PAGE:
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I'm a mom with a mental illness, and it's OK to admit it

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I saw something today that made me sad. I was in the waiting room of my therapist's office when I saw an older man come out of one of the providers rooms to leave what I assumed was his counseling session and was greeted by another man in the waiting room that he clearly knew.

The two men exchanged pleasantries, with the man sitting next to me in the waiting room stating, "Oh I'm just waiting for someone." He said it in a way as to explain why he was present in an office for mental health treatment. What happened next surprised me.

The man that came out of the therapist's room didn't say anything about why he was there in response to the other man's statement. Instead he brought up something about another person they knew before saying his goodbyes and walking out the door.


As I sat there watching the exchange as I glanced up from my phone, I was kind of surprised about the way things had went down. I don't know either of these men. I don't know who they are, their life stories, their struggles or what they were really there for. But, what I saw was one man leaving a mental health care provider's room, seeing someone that he knew in the waiting room, and was ashamed to admit or perhaps didn't want to state why he was there as a patient and not just waiting on another person.

He completely deflected. He completely avoided.

Granted, that's his prerogative. No one would have expected him to tell the other man why he was there in front of the entire waiting room, but the fact that he felt he had to dodge, deflect or avoid the fact that he was there as a patient seeking mental health treatment made me sad.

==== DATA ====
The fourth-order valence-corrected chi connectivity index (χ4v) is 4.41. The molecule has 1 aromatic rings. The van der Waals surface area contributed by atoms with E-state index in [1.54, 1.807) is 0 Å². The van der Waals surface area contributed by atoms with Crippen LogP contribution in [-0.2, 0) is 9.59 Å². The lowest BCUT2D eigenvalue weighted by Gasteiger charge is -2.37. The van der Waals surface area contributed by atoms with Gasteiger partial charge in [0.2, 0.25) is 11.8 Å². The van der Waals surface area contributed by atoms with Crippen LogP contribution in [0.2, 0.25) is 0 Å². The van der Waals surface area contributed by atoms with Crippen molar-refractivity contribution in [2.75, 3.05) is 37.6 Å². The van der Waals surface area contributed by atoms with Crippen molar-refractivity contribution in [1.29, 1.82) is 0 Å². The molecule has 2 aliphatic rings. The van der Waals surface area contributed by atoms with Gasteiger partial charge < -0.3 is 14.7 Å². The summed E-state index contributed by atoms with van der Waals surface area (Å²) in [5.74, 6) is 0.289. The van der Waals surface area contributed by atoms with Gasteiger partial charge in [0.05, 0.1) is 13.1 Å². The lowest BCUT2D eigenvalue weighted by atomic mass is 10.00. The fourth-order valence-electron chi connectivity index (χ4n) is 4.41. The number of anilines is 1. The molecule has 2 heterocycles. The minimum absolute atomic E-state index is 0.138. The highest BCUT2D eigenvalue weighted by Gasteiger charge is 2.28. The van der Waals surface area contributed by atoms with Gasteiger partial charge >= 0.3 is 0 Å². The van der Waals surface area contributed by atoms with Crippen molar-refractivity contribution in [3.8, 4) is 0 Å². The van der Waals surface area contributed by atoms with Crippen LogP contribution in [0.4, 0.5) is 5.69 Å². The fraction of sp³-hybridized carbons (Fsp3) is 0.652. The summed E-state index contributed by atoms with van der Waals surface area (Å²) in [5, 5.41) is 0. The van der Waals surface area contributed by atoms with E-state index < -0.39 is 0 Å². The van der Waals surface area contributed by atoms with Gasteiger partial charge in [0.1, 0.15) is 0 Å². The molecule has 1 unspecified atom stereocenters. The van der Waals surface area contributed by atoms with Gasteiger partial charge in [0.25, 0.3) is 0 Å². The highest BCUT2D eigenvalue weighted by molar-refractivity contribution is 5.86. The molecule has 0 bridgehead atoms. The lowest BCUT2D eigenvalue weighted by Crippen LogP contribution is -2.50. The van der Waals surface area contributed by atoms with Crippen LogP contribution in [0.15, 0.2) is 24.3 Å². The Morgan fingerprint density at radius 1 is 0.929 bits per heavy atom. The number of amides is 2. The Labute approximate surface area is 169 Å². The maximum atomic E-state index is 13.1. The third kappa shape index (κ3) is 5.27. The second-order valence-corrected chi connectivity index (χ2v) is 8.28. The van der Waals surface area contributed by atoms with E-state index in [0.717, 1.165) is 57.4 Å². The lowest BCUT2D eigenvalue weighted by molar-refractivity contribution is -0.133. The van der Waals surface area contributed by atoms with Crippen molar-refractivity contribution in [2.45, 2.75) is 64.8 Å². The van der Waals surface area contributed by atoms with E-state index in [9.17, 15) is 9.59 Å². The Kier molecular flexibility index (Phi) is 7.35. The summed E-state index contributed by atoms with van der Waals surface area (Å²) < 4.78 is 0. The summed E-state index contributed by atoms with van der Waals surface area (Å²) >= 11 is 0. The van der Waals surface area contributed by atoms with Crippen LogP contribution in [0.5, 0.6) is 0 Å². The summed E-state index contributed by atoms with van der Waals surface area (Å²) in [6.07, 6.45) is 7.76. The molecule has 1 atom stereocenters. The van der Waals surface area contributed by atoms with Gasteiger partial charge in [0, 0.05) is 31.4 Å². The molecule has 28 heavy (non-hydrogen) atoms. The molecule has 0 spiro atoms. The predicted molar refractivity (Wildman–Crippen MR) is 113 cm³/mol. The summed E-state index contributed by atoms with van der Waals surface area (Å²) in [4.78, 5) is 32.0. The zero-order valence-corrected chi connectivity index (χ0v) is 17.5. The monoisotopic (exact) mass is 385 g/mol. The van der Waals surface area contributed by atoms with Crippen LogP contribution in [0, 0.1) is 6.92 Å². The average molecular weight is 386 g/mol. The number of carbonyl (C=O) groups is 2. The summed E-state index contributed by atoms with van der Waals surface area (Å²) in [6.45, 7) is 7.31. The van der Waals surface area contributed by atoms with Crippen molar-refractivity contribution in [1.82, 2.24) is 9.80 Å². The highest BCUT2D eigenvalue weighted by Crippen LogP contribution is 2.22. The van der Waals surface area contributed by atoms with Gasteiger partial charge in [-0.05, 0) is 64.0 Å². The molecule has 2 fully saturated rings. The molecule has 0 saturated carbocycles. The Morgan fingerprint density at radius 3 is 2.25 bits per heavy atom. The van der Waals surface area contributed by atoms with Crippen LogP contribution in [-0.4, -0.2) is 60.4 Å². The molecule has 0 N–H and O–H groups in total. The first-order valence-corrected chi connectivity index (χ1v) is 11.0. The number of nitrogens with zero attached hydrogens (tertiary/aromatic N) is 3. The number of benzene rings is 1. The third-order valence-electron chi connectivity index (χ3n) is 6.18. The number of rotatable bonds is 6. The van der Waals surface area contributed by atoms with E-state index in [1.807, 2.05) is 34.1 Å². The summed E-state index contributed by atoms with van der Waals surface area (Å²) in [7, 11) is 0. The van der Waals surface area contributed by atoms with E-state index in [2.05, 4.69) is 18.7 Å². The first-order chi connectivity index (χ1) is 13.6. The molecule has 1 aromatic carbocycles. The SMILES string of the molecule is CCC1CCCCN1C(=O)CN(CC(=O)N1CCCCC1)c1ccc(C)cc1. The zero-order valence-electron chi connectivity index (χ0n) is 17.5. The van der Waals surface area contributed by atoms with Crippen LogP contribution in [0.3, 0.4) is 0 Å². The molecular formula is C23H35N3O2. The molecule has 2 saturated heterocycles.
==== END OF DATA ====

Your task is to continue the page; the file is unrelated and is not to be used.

The exchange I witnessed today was not the first time I've seen someone reluctant to admit that they have had to seek mental health treatment. It's also not the first time I've seen a person project their disapproval of such a thing.

We need to end the stigma.

We need to do better with our thoughts, our beliefs and our attitudes about mental health treatment.

I mean really people this is not 1866 with men being sent to soldiers homes with "melancholy" when in reality they likely had horrible PTSD. It's not 1950 suburbia with many people drinking to deal with their depression, anxiety and not allowed to talk about it to anyone outside their own home.

It's 2019. It is time to stop acting like seeing a therapist, taking medication or even participating in inpatient treatment is a bad thing.

Talking openly and honestly about our struggles makes us better people. Showing our children that it's okay to admit that you are struggling, and that you are working your very hardest to work it out makes us better parents.

There is absolutely no shame in telling someone that you love that you need help. To admitting that you've been battling a hidden fight for much longer than you should have.

I see a therapist.

I take antidepressants.

I talk openly about my struggles with anyone that will listen.

I have depression.

I have anxiety.

I have had thoughts of suicide at different points in my life.

I had postpartum depression with both of my children.

I have struggled with intense grief that I haven't felt I could talk about before.

I have issues from my childhood that I've never addressed.

I have trust issues.

I am defensive.

Mental health treatment and medication can help with all of these things. They are the only thing that can help with most of these things. They make me a better person. They make me a better wife. They make me a better friend. They make me a better mother.

Stop shaming people with mental illnesses. Stop shaming people that go to therapy. Stop shaming people that take medication. Stop it. Just stop it.

Those of us that struggle with these things are just doing our very best to live long, full lives and we need your support in this and not your judgement.

#Iam1in5 #MentalHealthAwareness #Bethechange #EndtheStigma #NAMI #MentalHealthTreatment #Anxiety #Depression #PTSD #PPD #Suicide

If you or someone you know needs help contact the National Alliance for Mental Health at 1-800-950-NAMI.

This piece was originally published on These Boys of Mine by Britt LeBoeuf

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